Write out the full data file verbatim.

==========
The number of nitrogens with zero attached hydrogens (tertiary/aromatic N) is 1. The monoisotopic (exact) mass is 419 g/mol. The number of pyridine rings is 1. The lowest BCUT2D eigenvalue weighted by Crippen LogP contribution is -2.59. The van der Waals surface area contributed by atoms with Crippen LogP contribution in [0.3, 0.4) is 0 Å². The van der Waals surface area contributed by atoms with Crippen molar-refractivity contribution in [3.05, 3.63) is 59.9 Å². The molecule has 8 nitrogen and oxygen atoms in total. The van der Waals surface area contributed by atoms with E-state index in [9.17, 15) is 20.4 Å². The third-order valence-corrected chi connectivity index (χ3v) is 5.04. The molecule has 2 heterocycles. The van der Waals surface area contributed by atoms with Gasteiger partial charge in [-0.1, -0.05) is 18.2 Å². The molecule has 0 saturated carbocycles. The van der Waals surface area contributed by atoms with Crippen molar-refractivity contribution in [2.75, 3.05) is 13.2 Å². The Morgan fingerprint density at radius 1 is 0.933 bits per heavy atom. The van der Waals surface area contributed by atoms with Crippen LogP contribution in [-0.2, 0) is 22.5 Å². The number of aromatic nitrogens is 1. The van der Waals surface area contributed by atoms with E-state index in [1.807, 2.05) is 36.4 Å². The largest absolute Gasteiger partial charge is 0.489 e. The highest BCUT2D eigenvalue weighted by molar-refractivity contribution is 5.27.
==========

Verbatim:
The number of nitrogens with zero attached hydrogens (tertiary/aromatic N) is 1. The monoisotopic (exact) mass is 419 g/mol. The number of pyridine rings is 1. The lowest BCUT2D eigenvalue weighted by Crippen LogP contribution is -2.59. The van der Waals surface area contributed by atoms with Crippen LogP contribution in [0.3, 0.4) is 0 Å². The van der Waals surface area contributed by atoms with Crippen molar-refractivity contribution in [3.05, 3.63) is 59.9 Å². The molecule has 8 nitrogen and oxygen atoms in total. The van der Waals surface area contributed by atoms with E-state index in [9.17, 15) is 20.4 Å². The third-order valence-corrected chi connectivity index (χ3v) is 5.04. The molecule has 2 heterocycles. The van der Waals surface area contributed by atoms with Gasteiger partial charge in [-0.1, -0.05) is 18.2 Å². The molecule has 0 saturated carbocycles. The van der Waals surface area contributed by atoms with Crippen molar-refractivity contribution in [2.75, 3.05) is 13.2 Å². The Morgan fingerprint density at radius 1 is 0.933 bits per heavy atom. The van der Waals surface area contributed by atoms with Crippen LogP contribution in [-0.2, 0) is 22.5 Å². The number of aromatic nitrogens is 1. The van der Waals surface area contributed by atoms with E-state index in [1.807, 2.05) is 36.4 Å². The largest absolute Gasteiger partial charge is 0.489 e. The highest BCUT2D eigenvalue weighted by molar-refractivity contribution is 5.27.